Unique Tanzanian wildlife protected by new 6,425 acre nature reserve SEARCH NEWS

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Udzungwa Red Colobus

A rich forest teeming with unique and endangered wildlife in Tanzania has finally been placed under protection, supported by World Land Trust (WLT) and other partners.

The new Magombera Nature Reserve now protects 6,425 acres (2,600 hectares) of tropical forest and grassland, managed by the Tanzania Forest Conservation Group (TFCG). Without acquiring this land and creating this reserve, this habitat was under threat from conversion to a sugar plantation.

Magombera Forest is internationally recognised for its diverse landscapes and unique wildlife. In addition to holding charismatic African megafauna such as African Elephants and Hippopotamus, it has also been identified as one of the top 20 Priority Primate Areas in Tanzania, and until now has been the only one without protected status. It is home to at least five primate species: Udzungwa Red Colobus (an Endangered species which can only be found in this valley and the neighbouring Udzungwa Mountains), Angolan Black and White Colobus, Sykes’s Monkey, Greater Bushbaby and Udzungwa Galago.

The Udzungwa Red Colobus and Udzungwa Galago are not the only regionally endemic (restricted to only one location) species living in Magombera. The Endangered Magombera Chameleon was only discovered in 2009 in the jaws of a snake by Dr Andy Marshall, a senior lecturer at the University of York and University of the Sunshine Coast, Australia, who was surveying primates in the forest. In an interview with the Guardian, Dr Marshall said the chameleon had been named after the area in an attempt to raise awareness of the importance of conserving Magombera, which had been suffering from illegal logging and was under threat of complete clearance unless it was afforded protection.

Magombera Chameleon © Andrew Marshall

The recently discovered Magombera Chameleon, classified as Endangered by the IUCN Red List of Threatened Species © Andrew Marshall

A long time coming

In an ecological report from 2008, Dr Marshall predicted that the forest understorey would be gone by 2018 if the rates of logging of young, straight trees continued without intervention. The landscape had suffered drastic deforestation since the 1950s and some 988,420 acres (400,000 hectares) of this habitat in the surrounding Kilombero Valley had been lost, and Magombera Forest was all that remained.

Having been closely involved in the establishment of the Udzungwa Forest Project (UFP), under UK conservation zoo Flamingo Land, TFCG, and the University of York, Dr Marshall said, “This wonderful news has followed more than 40 years of research and consultation. When I first began work in the forest 15 years ago it was clearly a biologically important place, but it rang with the sound of axes and machetes. Over the past few years the Udzungwa Forest Project has worked with local villages to find alternative sources for wood and has even managed to reduce the frequency of wildfires in Magombera, leading to thousands of small trees now growing back into the once empty forest understorey.”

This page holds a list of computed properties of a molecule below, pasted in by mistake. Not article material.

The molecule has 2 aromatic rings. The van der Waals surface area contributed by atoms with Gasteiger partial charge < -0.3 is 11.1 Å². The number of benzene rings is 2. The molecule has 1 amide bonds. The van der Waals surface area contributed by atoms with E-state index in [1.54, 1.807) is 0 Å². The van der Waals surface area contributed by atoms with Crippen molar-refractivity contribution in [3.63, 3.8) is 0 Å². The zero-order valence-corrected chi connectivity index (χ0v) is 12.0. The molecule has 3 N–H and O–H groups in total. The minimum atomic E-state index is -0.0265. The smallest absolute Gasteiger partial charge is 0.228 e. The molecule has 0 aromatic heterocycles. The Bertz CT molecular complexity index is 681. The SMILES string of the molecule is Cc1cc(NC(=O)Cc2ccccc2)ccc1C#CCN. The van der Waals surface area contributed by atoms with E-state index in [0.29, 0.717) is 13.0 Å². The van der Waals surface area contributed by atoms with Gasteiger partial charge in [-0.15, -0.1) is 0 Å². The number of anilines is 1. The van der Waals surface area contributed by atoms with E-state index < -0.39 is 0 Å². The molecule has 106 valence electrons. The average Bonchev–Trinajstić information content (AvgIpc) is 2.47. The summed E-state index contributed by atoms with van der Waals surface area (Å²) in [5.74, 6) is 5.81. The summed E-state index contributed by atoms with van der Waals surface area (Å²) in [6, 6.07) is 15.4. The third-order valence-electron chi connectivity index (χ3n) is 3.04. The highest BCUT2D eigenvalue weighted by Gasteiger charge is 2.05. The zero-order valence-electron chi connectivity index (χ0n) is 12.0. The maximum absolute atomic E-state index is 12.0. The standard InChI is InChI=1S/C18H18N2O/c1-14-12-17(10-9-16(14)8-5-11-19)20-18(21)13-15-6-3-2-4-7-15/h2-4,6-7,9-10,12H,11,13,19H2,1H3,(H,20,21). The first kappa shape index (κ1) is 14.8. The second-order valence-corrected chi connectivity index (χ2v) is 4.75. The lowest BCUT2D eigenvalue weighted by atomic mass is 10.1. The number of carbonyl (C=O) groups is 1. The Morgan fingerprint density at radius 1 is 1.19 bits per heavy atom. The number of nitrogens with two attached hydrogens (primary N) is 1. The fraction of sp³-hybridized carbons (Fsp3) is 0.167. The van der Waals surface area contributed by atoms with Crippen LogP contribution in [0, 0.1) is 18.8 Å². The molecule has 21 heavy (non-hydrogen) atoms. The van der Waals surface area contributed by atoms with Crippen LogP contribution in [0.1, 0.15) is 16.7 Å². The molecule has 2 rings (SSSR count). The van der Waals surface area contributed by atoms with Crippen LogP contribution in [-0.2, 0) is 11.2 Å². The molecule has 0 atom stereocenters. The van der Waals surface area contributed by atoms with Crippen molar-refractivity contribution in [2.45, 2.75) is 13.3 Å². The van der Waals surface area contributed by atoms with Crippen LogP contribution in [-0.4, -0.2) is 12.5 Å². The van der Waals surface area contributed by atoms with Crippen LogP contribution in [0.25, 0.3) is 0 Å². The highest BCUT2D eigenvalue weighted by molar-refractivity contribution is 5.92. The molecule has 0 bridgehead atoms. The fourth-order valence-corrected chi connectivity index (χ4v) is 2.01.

Widespread support

Under the UFP, local communities have shown strong support for the conservation of Magombera Forest. In addition to the benefits such as regulating climate, preventing flooding, and maintaining soil fertility for crops, villagers will now benefit from entrance fees paid by tourists to visit the forest. A group of villagers also recently showed their support by travelling 40km to protest to the district government against forest encroachment by a wealthy landowner.

Besides support from the local villages, this project has come together thanks to the collaboration of numerous organisations. TFCG was able to purchase 3,030 acres (1,227 hectares) of this reserve from a sugar company thanks to the joint support of World Land Trust (WLT), Flamingo Land, Aage V. Jensen Charity Foundation, and Rainforest Trust. The remaining 3,395 acres (1,374 hectares) already belong to the Tanzanian government and will now be protected as Magombera Nature Reserve, the highest level of protection available under the Tanzania Forest Service.

WLT’s Director of Conservation, Richard Cuthbert, said “We are proud to have been a part of this project, protecting a globally important forest remnant and ensuring the future of its unique wildlife. The botanical diversity of Magombera is particularly striking, with more than 500 plant species including a number of rare and endemic trees.”

 

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